Authentic8 Blog Author: Justin Cleveland

Justin is the Head of Federal Business for Authentic8 and also an Officer in the U.S. Navy Reserve.

Why Your Defender’s Paradigm Isn’t Working Anymore

Why does it seem like despite the ever-evolving technology and the billions of dollars being spent on cybersecurity, that the attackers are winning? Well, in two words: they are.

Despite our best efforts to disrupt cyber attacks, it’s the current paradigm that isn’t working, not just the technology we deploy. Below, I discuss the current “defender’s paradigm” - the predominant thought model that still informs the defensive behavior and security posture of large parts of the cybersecurity community - and examine how we got here and what we can do about it.

The current Defender’s Paradigm

The current defender’s paradigm is pretty simple: it’s the realization that the cyberwar is going to be fought on your network and preparing accordingly. The most valuable networks have thousands of endpoints, ever-changing rosters of users, and enclaves of incredibly valuable information distributed worldwide. As such, most organizations, either through concerted planning or trial and error, generally follow a six-step

Why You Should Be Fed Up With the Cycle of FUD

The upcoming election has created the perfect opportunity for the $100 billion cybersecurity industry to throw some fear, uncertainty and doubt — colloquially known as “FUD” — into the daily conversation.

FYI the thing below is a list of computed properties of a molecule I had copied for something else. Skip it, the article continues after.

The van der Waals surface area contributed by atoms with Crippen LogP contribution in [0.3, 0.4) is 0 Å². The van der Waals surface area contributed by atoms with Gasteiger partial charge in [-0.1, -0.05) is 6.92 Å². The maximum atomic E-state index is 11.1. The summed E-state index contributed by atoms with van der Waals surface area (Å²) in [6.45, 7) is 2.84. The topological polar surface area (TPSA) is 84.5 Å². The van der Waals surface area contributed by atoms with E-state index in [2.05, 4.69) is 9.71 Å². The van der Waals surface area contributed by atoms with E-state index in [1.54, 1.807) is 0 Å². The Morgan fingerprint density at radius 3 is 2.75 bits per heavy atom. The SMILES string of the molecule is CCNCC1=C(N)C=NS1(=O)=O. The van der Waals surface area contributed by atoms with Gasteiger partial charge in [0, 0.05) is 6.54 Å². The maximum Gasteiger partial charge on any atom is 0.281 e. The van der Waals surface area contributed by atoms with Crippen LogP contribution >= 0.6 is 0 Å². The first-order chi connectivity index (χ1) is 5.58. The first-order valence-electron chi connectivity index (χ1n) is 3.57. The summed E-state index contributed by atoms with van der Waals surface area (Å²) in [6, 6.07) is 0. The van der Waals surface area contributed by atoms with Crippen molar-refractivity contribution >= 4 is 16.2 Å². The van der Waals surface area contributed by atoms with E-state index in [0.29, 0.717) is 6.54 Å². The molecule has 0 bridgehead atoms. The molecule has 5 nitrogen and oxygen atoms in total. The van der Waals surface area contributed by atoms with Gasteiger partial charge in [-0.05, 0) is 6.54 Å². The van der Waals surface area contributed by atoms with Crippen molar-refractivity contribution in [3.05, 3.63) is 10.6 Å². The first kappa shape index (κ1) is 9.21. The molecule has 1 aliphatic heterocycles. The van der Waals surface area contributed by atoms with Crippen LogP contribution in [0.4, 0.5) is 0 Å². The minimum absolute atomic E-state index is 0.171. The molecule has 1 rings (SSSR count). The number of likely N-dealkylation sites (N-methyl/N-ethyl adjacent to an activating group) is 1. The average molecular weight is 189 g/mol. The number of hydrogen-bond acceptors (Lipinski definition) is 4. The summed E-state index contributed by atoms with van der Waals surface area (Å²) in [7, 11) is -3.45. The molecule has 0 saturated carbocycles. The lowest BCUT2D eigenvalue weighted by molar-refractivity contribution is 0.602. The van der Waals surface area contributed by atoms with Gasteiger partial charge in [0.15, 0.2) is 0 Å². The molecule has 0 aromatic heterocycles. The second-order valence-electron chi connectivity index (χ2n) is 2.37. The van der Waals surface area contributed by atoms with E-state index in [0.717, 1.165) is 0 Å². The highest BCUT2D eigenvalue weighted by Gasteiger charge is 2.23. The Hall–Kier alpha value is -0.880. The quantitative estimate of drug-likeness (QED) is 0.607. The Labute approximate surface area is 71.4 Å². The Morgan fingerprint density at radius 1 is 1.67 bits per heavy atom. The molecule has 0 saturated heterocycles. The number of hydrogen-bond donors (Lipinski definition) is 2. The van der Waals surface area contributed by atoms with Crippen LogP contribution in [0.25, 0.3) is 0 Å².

Vendors see this as an opportunity to double down on their marketing to help congressional offices “defend democracy.” But they’re selling the same solutions that got these offices in trouble in the first place. Isn’t it time to try a different approach?

It’s important to understand that unlike other branches of government, each congressional office is responsible for their own security when it comes to their IT infrastructure. In many instances, offices outsource management of their systems to contracting agencies, which contributes to the problem.

Additionally, congressional offices and political parties were targets long before the industry took notice. Party staff are juicy targets for social engineering, phishing, and other forms of targeted attacks from APT groups. Stealing the data they’re holding can be a windfall for political adversaries

Navy NGEN-R: New Network, Usual Suspects

Later this year, the United States Navy intends to award a contract to upgrade their unclassified network, the Navy Marine Corp Intranet (NMCI).

The new contract, Next Generation Enterprise Network Re-compete (NGEN-R) is a multiple award contract that will absorb global networking efforts into a single vehicle that the Navy will administer. Will the Navy get the network needed to “win” in the cyber-battlespace of the future?


While the Navy Program Executive Office for Enterprise Information Systems (PEO EIS) has certainly “leaned forward” in its outreach to industry, it hasn’t yet moved full steam ahead into a total embrace of innovation.

By hosting traditional “Industry Days” and other familiar industry outreach initiatives, PEO EIS has ensured that Federal System Integrators (FSIs), who consistently over promise and under deliver on such large programs, will have significant influence over this procurement.

By allowing the FSIs to influence the scope of work, the Navy has ensured it won’t receive the next-gen network needed